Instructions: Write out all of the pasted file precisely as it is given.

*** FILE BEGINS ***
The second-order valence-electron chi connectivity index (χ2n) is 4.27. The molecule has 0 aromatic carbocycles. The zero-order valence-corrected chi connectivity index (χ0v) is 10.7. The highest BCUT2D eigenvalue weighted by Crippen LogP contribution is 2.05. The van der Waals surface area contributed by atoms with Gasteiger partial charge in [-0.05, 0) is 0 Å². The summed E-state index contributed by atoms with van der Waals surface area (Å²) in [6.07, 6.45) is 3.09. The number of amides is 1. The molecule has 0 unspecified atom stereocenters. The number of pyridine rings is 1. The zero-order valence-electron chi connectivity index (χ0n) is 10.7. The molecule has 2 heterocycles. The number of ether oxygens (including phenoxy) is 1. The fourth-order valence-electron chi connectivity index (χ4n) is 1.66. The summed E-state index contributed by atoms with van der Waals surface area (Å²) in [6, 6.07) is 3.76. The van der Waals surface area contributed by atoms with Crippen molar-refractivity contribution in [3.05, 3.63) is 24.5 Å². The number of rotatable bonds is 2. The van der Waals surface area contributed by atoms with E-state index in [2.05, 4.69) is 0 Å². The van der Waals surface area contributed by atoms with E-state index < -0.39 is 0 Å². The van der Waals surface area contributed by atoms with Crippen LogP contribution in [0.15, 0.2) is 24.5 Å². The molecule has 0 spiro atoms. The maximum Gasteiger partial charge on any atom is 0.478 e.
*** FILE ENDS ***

The second-order valence-electron chi connectivity index (χ2n) is 4.27. The molecule has 0 aromatic carbocycles. The zero-order valence-corrected chi connectivity index (χ0v) is 10.7. The highest BCUT2D eigenvalue weighted by Crippen LogP contribution is 2.05. The van der Waals surface area contributed by atoms with Gasteiger partial charge in [-0.05, 0) is 0 Å². The summed E-state index contributed by atoms with van der Waals surface area (Å²) in [6.07, 6.45) is 3.09. The number of amides is 1. The molecule has 0 unspecified atom stereocenters. The number of pyridine rings is 1. The zero-order valence-electron chi connectivity index (χ0n) is 10.7. The molecule has 2 heterocycles. The number of ether oxygens (including phenoxy) is 1. The fourth-order valence-electron chi connectivity index (χ4n) is 1.66. The summed E-state index contributed by atoms with van der Waals surface area (Å²) in [6, 6.07) is 3.76. The van der Waals surface area contributed by atoms with Crippen molar-refractivity contribution in [3.05, 3.63) is 24.5 Å². The number of rotatable bonds is 2. The van der Waals surface area contributed by atoms with E-state index in [2.05, 4.69) is 0 Å². The van der Waals surface area contributed by atoms with E-state index < -0.39 is 0 Å². The van der Waals surface area contributed by atoms with Crippen LogP contribution in [0.15, 0.2) is 24.5 Å². The molecule has 0 spiro atoms. The maximum Gasteiger partial charge on any atom is 0.478 e.